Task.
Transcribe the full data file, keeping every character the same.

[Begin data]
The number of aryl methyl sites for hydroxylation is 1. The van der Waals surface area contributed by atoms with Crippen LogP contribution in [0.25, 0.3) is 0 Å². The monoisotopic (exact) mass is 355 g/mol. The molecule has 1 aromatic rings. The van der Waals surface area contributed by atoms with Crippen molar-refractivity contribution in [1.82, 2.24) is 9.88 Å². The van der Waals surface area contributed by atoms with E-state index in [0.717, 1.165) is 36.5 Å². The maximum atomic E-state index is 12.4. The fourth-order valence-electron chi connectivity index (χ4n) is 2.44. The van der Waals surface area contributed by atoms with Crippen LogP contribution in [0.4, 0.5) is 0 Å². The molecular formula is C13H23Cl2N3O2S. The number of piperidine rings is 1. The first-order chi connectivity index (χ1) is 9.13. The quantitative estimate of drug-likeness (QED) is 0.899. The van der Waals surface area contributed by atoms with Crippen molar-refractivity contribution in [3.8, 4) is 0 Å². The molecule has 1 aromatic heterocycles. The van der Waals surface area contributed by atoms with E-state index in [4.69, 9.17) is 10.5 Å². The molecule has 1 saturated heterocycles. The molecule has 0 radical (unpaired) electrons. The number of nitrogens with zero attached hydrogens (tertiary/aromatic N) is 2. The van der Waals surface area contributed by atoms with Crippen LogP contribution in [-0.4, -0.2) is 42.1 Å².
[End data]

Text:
The number of aryl methyl sites for hydroxylation is 1. The van der Waals surface area contributed by atoms with Crippen LogP contribution in [0.25, 0.3) is 0 Å². The monoisotopic (exact) mass is 355 g/mol. The molecule has 1 aromatic rings. The van der Waals surface area contributed by atoms with Crippen molar-refractivity contribution in [1.82, 2.24) is 9.88 Å². The van der Waals surface area contributed by atoms with E-state index in [0.717, 1.165) is 36.5 Å². The maximum atomic E-state index is 12.4. The fourth-order valence-electron chi connectivity index (χ4n) is 2.44. The van der Waals surface area contributed by atoms with Crippen LogP contribution in [0.4, 0.5) is 0 Å². The molecular formula is C13H23Cl2N3O2S. The number of piperidine rings is 1. The first-order chi connectivity index (χ1) is 9.13. The quantitative estimate of drug-likeness (QED) is 0.899. The van der Waals surface area contributed by atoms with Crippen molar-refractivity contribution in [3.8, 4) is 0 Å². The molecule has 1 aromatic heterocycles. The van der Waals surface area contributed by atoms with E-state index in [4.69, 9.17) is 10.5 Å². The molecule has 1 saturated heterocycles. The molecule has 0 radical (unpaired) electrons. The number of nitrogens with zero attached hydrogens (tertiary/aromatic N) is 2. The van der Waals surface area contributed by atoms with Crippen LogP contribution in [-0.4, -0.2) is 42.1 Å².